A crucial terrorist rationale for using children as combatants is the ensuing shock factor that such ethically repugnant methods produce with a view to Western expectations. In parts of the world such as Columbia, Somalia, and Syria the image of a child holding a weapon has become the norm.[3] It must be stressed that no matter how commonplace such images may be in certain parts of the world, they are abhorrent and must be viewed and dealt with as nothing less. By disseminating such revolting images of children in combat through propaganda videos, the terrorist’s necessity of theatricality is fed.[4] Visuals, such as that of a suicide bomber no taller than 52 inches or that of a boy holding a rifle twice his size against someone’s head, are guaranteed to not only garner widespread attention from the international community but also produce a sense of fear, disgust and disbelief. Thusly, terrorist organizations are afforded with what they truly desire – to sow the seed of horror and get more terror bang for their buck.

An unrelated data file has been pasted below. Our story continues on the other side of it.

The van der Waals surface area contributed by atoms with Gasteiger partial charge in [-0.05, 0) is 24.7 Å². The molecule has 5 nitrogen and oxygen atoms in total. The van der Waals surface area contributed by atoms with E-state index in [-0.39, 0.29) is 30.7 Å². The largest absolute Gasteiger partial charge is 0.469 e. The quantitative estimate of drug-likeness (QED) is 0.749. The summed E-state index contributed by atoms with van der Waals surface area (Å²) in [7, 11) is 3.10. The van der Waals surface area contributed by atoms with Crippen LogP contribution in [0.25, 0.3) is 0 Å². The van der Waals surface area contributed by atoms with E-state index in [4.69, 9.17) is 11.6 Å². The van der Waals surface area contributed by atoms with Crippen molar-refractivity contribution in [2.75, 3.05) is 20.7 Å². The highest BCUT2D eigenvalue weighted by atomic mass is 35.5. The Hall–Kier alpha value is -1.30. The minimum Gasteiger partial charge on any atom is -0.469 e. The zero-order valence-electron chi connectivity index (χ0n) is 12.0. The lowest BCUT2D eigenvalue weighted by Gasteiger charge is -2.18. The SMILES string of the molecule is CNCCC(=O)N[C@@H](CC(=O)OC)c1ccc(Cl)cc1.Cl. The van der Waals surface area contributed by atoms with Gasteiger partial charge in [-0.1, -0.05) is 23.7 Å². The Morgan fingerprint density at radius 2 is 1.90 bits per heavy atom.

There are also practical incentives that can underlie the exploitation and use of children in wars. Young trainees are inexpensive and easily recruited. In Raqqa (a stronghold territory for Daesh), the terror group bribes both parents and children to attend the indoctrination camps. According to a Human Rights Watch Report, children are paid roughly $47 – $100 per month, which is the equivalent of around half of what an adult combatant would receive.[5] Within Daesh’s recruitment camps, the ‘cubs of the Islamic State’, as they have been labeled in the numerous propaganda videos and magazines, have been used as human shields in battle, protecting the more seasoned fighters, while on other occasions they have been used as suicide bombers. During the Iran-Iraq war children were thrown out in front of fields ridden with mines.[6] Beyond the seemingly dispensable fighting power however, these ‘cubs’ are prepped and primed to lead the next generation of jihad.